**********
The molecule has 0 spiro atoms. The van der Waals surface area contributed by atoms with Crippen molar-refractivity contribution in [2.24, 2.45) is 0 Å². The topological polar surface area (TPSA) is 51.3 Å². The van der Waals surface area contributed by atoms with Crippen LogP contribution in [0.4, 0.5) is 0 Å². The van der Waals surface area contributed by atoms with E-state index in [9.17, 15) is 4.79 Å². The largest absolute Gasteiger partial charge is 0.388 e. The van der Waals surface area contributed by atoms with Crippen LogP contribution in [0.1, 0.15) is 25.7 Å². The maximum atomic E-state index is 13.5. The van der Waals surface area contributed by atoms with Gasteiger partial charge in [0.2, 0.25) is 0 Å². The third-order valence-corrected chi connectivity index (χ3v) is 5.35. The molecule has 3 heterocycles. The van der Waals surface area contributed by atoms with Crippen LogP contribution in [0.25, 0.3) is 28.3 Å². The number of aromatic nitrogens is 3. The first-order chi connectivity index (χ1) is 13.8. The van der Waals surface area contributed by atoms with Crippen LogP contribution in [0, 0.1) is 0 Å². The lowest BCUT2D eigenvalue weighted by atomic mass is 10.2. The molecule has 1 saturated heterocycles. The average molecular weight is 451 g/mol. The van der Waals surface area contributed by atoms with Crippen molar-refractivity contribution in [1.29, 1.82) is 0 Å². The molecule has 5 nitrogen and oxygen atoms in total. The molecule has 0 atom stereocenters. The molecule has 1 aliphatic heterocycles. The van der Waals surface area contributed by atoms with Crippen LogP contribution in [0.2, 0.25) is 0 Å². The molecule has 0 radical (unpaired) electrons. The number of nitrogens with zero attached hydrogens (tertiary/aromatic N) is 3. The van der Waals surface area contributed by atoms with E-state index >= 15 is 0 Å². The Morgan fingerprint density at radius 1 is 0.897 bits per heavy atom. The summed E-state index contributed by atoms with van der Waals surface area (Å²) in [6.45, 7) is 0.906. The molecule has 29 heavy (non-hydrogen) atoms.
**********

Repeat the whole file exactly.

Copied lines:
The molecule has 0 spiro atoms. The van der Waals surface area contributed by atoms with Crippen molar-refractivity contribution in [2.24, 2.45) is 0 Å². The topological polar surface area (TPSA) is 51.3 Å². The van der Waals surface area contributed by atoms with Crippen LogP contribution in [0.4, 0.5) is 0 Å². The van der Waals surface area contributed by atoms with E-state index in [9.17, 15) is 4.79 Å². The largest absolute Gasteiger partial charge is 0.388 e. The van der Waals surface area contributed by atoms with Crippen LogP contribution in [0.1, 0.15) is 25.7 Å². The maximum atomic E-state index is 13.5. The van der Waals surface area contributed by atoms with Gasteiger partial charge in [0.2, 0.25) is 0 Å². The third-order valence-corrected chi connectivity index (χ3v) is 5.35. The molecule has 3 heterocycles. The van der Waals surface area contributed by atoms with Crippen LogP contribution in [0.25, 0.3) is 28.3 Å². The number of aromatic nitrogens is 3. The first-order chi connectivity index (χ1) is 13.8. The van der Waals surface area contributed by atoms with Crippen LogP contribution in [0, 0.1) is 0 Å². The lowest BCUT2D eigenvalue weighted by atomic mass is 10.2. The molecule has 1 saturated heterocycles. The average molecular weight is 451 g/mol. The van der Waals surface area contributed by atoms with Crippen molar-refractivity contribution in [1.29, 1.82) is 0 Å². The molecule has 5 nitrogen and oxygen atoms in total. The molecule has 0 atom stereocenters. The molecule has 1 aliphatic heterocycles. The van der Waals surface area contributed by atoms with Crippen LogP contribution in [0.2, 0.25) is 0 Å². The molecule has 0 radical (unpaired) electrons. The number of nitrogens with zero attached hydrogens (tertiary/aromatic N) is 3. The van der Waals surface area contributed by atoms with E-state index >= 15 is 0 Å². The Morgan fingerprint density at radius 1 is 0.897 bits per heavy atom. The summed E-state index contributed by atoms with van der Waals surface area (Å²) in [6.45, 7) is 0.906. The molecule has 29 heavy (non-hydrogen) atoms.